Life of prisoner at New Hall, Wakefield 'could have been saved', jury inquest finds

Prison staff 'missed opportunities' that could have saved the life of an inmate at a women's jail, an inquest jury has found.
Nicola Jayne LawrenceNicola Jayne Lawrence
Nicola Jayne Lawrence

Nicola Jayne Lawrence died from a combination of methadone toxicity and the administration of multiple drugs at HMP New Hall in Wakefield in 2016.

Following an inquest into her death at Wakefield Coroner's Court this month, the jury concluded that there was a lack of training among staff and several chances to try and save the 38-year-old's life were 'missed'.

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Ms Lawrence, who had Multiple Sclerosis (MS) and struggled with mental ill health and drug addiction, was recalled to prison to serve a 28-day sentence in September 2016.

In an initial health screening on September 9, she told staff about her MS, a wrist injury and dependence on drugs and was prescribed medications to manage her health needs. This included a prescription for methadone, which Ms Lawrence had never received before.

The inquest heard how there was no consideration given to the impact of methadone on the medication she was already prescribed for her MS. There was also a failure of communication with her MS specialist.

The hearing was told that at 9.30pm on September 23, prison officers noted Ms Lawrence, from Creswell in Derbyshire, was lying face down on the floor of her cell and snoring loudly.

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They say she raised her arm in response to requests for her to get on to her bed but otherwise remained on the floor.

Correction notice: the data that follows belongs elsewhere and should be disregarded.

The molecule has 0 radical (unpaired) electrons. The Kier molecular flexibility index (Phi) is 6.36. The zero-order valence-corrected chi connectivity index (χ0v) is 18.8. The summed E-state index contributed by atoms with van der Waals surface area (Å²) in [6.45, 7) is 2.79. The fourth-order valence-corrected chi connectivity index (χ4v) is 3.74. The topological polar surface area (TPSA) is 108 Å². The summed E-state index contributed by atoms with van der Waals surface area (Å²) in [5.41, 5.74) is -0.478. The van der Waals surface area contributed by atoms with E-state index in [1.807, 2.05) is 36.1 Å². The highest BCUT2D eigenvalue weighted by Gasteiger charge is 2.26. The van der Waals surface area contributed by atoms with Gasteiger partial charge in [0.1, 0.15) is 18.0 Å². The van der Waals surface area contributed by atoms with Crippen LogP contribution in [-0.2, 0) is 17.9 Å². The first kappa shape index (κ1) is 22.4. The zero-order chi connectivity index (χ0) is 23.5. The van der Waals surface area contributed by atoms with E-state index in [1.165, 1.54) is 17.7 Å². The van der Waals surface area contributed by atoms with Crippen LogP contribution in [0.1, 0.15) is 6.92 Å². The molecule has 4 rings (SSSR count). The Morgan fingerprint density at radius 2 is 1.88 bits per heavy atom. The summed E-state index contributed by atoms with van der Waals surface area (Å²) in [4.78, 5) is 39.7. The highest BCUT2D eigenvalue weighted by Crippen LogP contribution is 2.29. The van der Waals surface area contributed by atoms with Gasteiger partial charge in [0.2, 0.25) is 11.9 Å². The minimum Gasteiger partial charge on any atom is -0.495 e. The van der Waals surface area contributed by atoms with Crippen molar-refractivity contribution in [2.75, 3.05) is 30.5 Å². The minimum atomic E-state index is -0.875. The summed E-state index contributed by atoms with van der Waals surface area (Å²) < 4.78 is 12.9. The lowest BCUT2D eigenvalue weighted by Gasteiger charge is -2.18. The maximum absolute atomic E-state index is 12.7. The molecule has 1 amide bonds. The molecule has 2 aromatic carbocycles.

Staff checked on her at regular intervals. And at 11.30pm, they noticed she was no longer snoring and had become unresponsive, so called for emergency assistance.

The inquest jury returned a narrative conclusion, stating that the level of communication between health professionals and prison staff was lacking.

Jurors also said prison officers lacked training to recognise and deal with a prisoner on a methadone programme exhibiting signs and symptoms of drug toxicity.

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They said had prison staff acted on concerns and contacted the health team between 9.30pm and 11pm, it is likely that Naloxone, a drug which could have reversed the effect of methadone toxicity and saved Ms Lawrence's life, would have been administered.

Ms Lawrence's mother Christine described her daughter as "very loving and caring".

She said: "The fact that the jury have confirmed she might still be with us if the level and nature of observations had been different is painful to hear.

"I hope that lessons have been learnt and the prison and healthcare providers put changes in place which mean that Nicola’s life has not been lost in vain. I do not want another family to have to go through what we have been through. "I would like to take this opportunity to thank the jury members that sat patiently for nearly three weeks listening to the evidence and for their full and thought out conclusion.”

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INQUEST, a charity which provides independent advice to bereaved people following a death in state care or detention in England and Wales, has been working with Ms Lawrence's family since October 2016.

Executive director Deobrah Coles said: “Nicola’s death could have and should have been prevented by those who owed her a duty of care. The prison service must address the serious failings in this case as a matter of urgency."

Ms Lawrence was one of 22 women to die in prison in 2016.

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